That Muslims at Tufts would be demanding suspension of constitutionally guaranteed freedoms is to be expected. Muslims do that everywhere there are guaranteed freedoms.

Keep your eyes on the ball.
5.11.2007 10:52pm
john w. (mail):
Somebody wrote: " ... "Agnostic" is such a weasel word--you either believe in God or you don't. ..."

Nonsense! A theist believes that God exists; an athiest believes that God does not exist; and an agnostic believes that the human brain isn't powerful enough and/or doesn't have enough data to make a logical conclusion. What is 'weaselly' about that???

I suppose one could also define a sort of "meta-agnostic" who can't decide whether or not the human brain is capable of deciding, but I don't see where that's particularly weaselly either.

P.S.: Just to lighten things up, I suppose everybody's already heard the one about the dyslexic agnostic insomniac who stayed up all night wondering if there was a Dog ?
5.11.2007 11:12pm
Grover Gardner (mail):
"Keep your eyes on the ball."

Hard to do when there's so much spin applied to it.
5.11.2007 11:20pm
Bill Poser (mail) (www):
JKS,

FIRE indeed has an agenda: opposing restrictions on freedom of speech in universities. Some of the cases they take involve restrictions on identifiably right-wing speech, and some of the people involved in FIRE are right wing, but I do not detect a right wing bias in FIRE's overall activities. With few if any exceptions I find that I support FIRE's positions even though I am solidly left-wing, a card-carrying dues paying member of a socialist party.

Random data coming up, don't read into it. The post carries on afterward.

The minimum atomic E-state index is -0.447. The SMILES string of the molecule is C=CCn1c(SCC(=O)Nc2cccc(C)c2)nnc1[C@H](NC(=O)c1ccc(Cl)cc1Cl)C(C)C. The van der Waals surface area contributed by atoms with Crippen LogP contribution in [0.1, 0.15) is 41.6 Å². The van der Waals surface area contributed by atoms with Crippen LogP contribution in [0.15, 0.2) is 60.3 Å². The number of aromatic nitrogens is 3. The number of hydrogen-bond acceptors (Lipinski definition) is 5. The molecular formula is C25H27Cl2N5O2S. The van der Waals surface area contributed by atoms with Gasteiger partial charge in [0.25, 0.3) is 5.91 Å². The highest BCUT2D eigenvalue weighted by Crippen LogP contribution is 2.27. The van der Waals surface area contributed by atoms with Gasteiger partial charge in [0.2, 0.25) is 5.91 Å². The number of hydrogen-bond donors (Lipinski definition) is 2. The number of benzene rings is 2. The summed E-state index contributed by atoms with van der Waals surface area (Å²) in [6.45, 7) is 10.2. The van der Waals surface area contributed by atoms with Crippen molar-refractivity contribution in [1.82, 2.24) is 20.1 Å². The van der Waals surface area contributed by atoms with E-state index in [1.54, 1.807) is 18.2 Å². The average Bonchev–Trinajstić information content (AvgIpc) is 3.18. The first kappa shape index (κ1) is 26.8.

5.11.2007 11:32pm
Truth Seeker:
...even though I am solidly left-wing, a card-carrying dues paying member of a socialist party.

You're a Democrat?
5.12.2007 12:02am
Bill Poser (mail) (www):

...even though I am solidly left-wing, a card-carrying dues paying member of a socialist party.

You're a Democrat?



I live in British Columbia. I am a member of the New Democratic Party of BC.
5.12.2007 12:19am
Waldensian (mail):

As such is a concern because if most future leaders pass through an environment where such restrictions are embraced it could threaten free speech in society.


Aha!!! You're making a "think of the children" argument.

You're saying we quite sensibly complain at great length about plainly lawful (though idiotic) conduct by Tufts because we're concerned that future leaders of our country will go to Tufts (or similar dipstick private places), be turned into sheeple by these absurd excuses for universities, and then work to subvert the protections of the First Amendment. Right?

Is the end game here a full-fledged gulag, or does it stop short of that, with, say, only Al Franken allowed to broadcast on the radio?

Puh-leeze. I can't get too worked up about this alleged danger. Here's one remedy -- vote only for people who attended public universities. Problem solved.

I also trust the market. Having seen what Tufts is up to, what reasonable person would want to go there?

Finally, I trust young people, even though you obviously don't. Consider that 18- to 21-year-olds are actually ADULTS and are capable of rational thought about these matters. They aren't blank slates on which Tufts can write its braindead message of intolerance for free expression. The ones who buy that message are lost souls already. I trust the majority of Tufts students to make the right decisions about such things.

Even if they were dumb enough to go to Tufts.
5.12.2007 12:39am
JKS (mail):
If you think 18-21 year olds are adults capable of rational thought, you clearly havent been to a college campus on a weekend night.